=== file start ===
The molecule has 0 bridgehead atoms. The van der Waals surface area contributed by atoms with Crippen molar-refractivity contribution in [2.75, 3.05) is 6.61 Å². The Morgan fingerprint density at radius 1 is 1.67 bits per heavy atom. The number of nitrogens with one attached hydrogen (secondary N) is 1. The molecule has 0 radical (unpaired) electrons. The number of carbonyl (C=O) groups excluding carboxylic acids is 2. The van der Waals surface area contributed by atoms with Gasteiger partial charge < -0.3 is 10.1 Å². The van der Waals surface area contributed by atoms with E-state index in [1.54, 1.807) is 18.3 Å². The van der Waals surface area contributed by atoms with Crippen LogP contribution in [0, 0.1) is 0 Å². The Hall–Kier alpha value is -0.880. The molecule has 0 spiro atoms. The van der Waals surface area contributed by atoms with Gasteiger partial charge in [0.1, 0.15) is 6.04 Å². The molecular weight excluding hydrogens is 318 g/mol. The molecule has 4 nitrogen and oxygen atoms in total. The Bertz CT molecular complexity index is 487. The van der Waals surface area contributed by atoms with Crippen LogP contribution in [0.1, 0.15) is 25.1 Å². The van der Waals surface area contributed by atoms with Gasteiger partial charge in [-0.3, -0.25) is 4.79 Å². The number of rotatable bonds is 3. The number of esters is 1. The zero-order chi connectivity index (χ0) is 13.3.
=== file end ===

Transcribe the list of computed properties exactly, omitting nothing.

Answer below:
The molecule has 0 bridgehead atoms. The van der Waals surface area contributed by atoms with Crippen molar-refractivity contribution in [2.75, 3.05) is 6.61 Å². The Morgan fingerprint density at radius 1 is 1.67 bits per heavy atom. The number of nitrogens with one attached hydrogen (secondary N) is 1. The molecule has 0 radical (unpaired) electrons. The number of carbonyl (C=O) groups excluding carboxylic acids is 2. The van der Waals surface area contributed by atoms with Gasteiger partial charge < -0.3 is 10.1 Å². The van der Waals surface area contributed by atoms with E-state index in [1.54, 1.807) is 18.3 Å². The van der Waals surface area contributed by atoms with Crippen LogP contribution in [0, 0.1) is 0 Å². The Hall–Kier alpha value is -0.880. The molecule has 0 spiro atoms. The van der Waals surface area contributed by atoms with Gasteiger partial charge in [0.1, 0.15) is 6.04 Å². The molecular weight excluding hydrogens is 318 g/mol. The molecule has 4 nitrogen and oxygen atoms in total. The Bertz CT molecular complexity index is 487. The van der Waals surface area contributed by atoms with Crippen LogP contribution in [0.1, 0.15) is 25.1 Å². The van der Waals surface area contributed by atoms with Gasteiger partial charge in [-0.3, -0.25) is 4.79 Å². The number of rotatable bonds is 3. The number of esters is 1. The zero-order chi connectivity index (χ0) is 13.3.